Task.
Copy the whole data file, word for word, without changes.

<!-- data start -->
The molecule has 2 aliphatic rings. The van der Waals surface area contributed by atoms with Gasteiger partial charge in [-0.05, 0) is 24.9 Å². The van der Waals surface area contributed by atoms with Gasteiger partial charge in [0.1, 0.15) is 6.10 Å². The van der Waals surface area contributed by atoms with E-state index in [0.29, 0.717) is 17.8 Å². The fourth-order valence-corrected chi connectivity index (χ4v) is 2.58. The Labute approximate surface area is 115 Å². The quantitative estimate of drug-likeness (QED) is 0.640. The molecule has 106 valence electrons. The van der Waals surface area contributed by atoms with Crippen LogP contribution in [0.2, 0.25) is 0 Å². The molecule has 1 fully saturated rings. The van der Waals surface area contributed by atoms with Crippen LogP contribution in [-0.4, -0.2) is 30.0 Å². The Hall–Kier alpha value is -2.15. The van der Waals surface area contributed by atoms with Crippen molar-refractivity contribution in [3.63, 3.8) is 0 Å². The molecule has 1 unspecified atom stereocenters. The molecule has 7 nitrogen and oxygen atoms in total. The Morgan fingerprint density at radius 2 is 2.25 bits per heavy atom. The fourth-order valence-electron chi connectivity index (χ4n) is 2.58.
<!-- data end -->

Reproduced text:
The molecule has 2 aliphatic rings. The van der Waals surface area contributed by atoms with Gasteiger partial charge in [-0.05, 0) is 24.9 Å². The van der Waals surface area contributed by atoms with Gasteiger partial charge in [0.1, 0.15) is 6.10 Å². The van der Waals surface area contributed by atoms with E-state index in [0.29, 0.717) is 17.8 Å². The fourth-order valence-corrected chi connectivity index (χ4v) is 2.58. The Labute approximate surface area is 115 Å². The quantitative estimate of drug-likeness (QED) is 0.640. The molecule has 106 valence electrons. The van der Waals surface area contributed by atoms with Crippen LogP contribution in [0.2, 0.25) is 0 Å². The molecule has 1 fully saturated rings. The van der Waals surface area contributed by atoms with Crippen LogP contribution in [-0.4, -0.2) is 30.0 Å². The Hall–Kier alpha value is -2.15. The van der Waals surface area contributed by atoms with Crippen molar-refractivity contribution in [3.63, 3.8) is 0 Å². The molecule has 1 unspecified atom stereocenters. The molecule has 7 nitrogen and oxygen atoms in total. The Morgan fingerprint density at radius 2 is 2.25 bits per heavy atom. The fourth-order valence-electron chi connectivity index (χ4n) is 2.58.